I encourage all readers to spread the word about Low Impact Week and make a list of things that you can do to lower your impact upon the environment.

Saturday, May 19, 2007

Saturday Night Jam

It was the perfect garden planting day. Overcast, with very light rain off and on. I love to plant things and then a rain comes and does some deep watering before the mulch goes down.

Time to kick back with some pre-AI footage of Blake Lewis. There's a lot to like about this guy musically and as a performer. He had never seen American Idol before he auditioned. He chooses the music he likes whenever possible. When confronted by the often bizarre theme weeks, he has taken great liberties with the material -- and has been highly entertaining while doing so. Watching him almost makes up for no Rock Star on NBC this summer.

Friday, May 18, 2007

What does it take to get rid of Gonzales?

This is a guy who tried to pressure a sick man in the intensive care unit to go along with Bush's illegal eavesdropping program. And you know that the eavesdropping plan must be profoundly wrong if even Ashcroft refused to sign off on it.

Why does Bush keep clinging on to his ethically-challenged Attorney General? Maybe because the call that sent Gonzales scurrying to the hospital was from the White House. Jason Leopold and Matt Renner at Truthout report the details from testimony by former Acting Attorney General James Comey:
Comey described in extraordinary detail how the March 9, 2004 meeting at the hospital unfolded.

"I was headed home at about 8 o'clock that evening; my security detail was driving me," Comey said.

"And I remember exactly where I was - on Constitution Avenue - and got a call from Attorney General Ashcroft's chief of staff telling me that he had gotten a call from Mrs. Ashcroft from the hospital ... Mrs. Ashcroft reported that the call had come through, and that as a result of that call, Mr. Card and Mr. Gonzales were on their way to the hospital to see Mr. Ashcroft."

Comey said that he rushed to the hospital to arrive before the White House officials.

Comey testified that he believed President Bush had phoned Ashcroft's hospital room directly, and he was sure that the call "came from the White House." Mrs. Ashcroft was not allowing any calls to be taken by her ill husband. She then called Ashcroft's chief of staff to inform him that the White House was sending Gonzales and Card to the hospital to meet with the debilitated attorney general face to face.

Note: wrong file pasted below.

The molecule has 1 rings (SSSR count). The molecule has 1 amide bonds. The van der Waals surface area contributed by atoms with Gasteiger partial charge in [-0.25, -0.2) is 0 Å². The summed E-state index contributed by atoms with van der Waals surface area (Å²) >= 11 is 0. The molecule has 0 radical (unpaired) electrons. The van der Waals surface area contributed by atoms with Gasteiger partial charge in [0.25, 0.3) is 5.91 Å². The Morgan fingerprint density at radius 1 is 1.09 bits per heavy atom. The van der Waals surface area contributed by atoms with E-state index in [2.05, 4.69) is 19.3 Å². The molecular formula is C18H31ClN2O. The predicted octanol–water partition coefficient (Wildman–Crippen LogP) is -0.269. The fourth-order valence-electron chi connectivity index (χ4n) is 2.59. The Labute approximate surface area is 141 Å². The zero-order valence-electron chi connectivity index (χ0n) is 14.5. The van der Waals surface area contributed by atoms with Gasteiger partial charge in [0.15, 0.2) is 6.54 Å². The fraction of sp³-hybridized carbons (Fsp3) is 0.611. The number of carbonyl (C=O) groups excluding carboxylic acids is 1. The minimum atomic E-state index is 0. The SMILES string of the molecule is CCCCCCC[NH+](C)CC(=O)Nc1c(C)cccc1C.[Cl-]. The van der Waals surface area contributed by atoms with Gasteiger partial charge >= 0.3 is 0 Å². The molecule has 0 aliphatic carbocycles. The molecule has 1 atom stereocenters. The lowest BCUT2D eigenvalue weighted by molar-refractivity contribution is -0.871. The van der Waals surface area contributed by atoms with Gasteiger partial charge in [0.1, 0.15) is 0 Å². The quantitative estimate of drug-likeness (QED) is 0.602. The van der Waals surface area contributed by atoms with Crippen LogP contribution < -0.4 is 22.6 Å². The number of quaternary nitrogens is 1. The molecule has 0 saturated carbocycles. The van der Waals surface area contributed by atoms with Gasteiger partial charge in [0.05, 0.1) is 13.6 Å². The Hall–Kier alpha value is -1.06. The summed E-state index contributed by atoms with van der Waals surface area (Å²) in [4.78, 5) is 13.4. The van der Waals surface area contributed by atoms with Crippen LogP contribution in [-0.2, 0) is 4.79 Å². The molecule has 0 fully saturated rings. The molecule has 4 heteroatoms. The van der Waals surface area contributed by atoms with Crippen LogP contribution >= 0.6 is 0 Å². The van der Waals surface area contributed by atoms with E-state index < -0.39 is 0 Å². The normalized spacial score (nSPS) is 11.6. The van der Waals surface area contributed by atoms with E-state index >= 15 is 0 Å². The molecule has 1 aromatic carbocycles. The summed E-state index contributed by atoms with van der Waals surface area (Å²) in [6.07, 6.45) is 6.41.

At Ashcroft's bedside, Gonzales did most of the talking, Comey said, adding that Gonzales and Card pressed the attorney general to reauthorize the program in spite of reservations about its legality. Comey said Ashcroft reiterated his concerns and refused to sign the order reauthorizing the program.

I don't know about you, but this story gives me the creeps! It's ghoulishly thuggish, and probably typical tactics for this lot. It used to be, if you turned over a rock and exposed the creepy crawlies, they'd shrivel up and die. Under the Bush regime, the lies and illegalities have multiplied while soldiers and citizens are the ones to die. Gonzales deserves to be tossed for what he has done. The Democrats heading up committee investigations need to keep digging and exposing the truth until there's nothing left to be done but impeach Bush.

Thursday, May 17, 2007

No Impact Man has turned off the electricity

If you haven't been following the adventures of Colin Beavan, aka No Impact Man, you are missing out on some very fine writing. Here are the first two paragraphs of a post lamenting that nothing is special any more because every need and every whim can be gratified instantly:

"In my imagination, people used to live like this: you had most of the bare necessities but then every so often a relative managed to get hold of, say, some coffee or some salt and pepper or a guava fruit. That day that it came would be special. These things were called “luxuries” or “delicacies.” If guests came over you’d say, “Hey, you know, cousin John sent us some coffee beans. Shall we have some for a treat?”

Or you’d dazzle your guests by putting salt and pepper on the table. Didn’t salt and pepper used to be a special thing? Today, is anything special? Is there anything so inaccessible that you get a buzz when you acquire it?"

You can read the rest of this post by clicking here.

Colin and his family are attempting to lead a No Impact life in the middle of NYC. They don' do it by buying carbon offsets. They are doing it by eliminating consumption/use of items that take a negative toll on the environment. They have been going in steps, from not buying any item that creates trash, to buying locally, to not taking elevators or public transportation and now to turning off the electricity.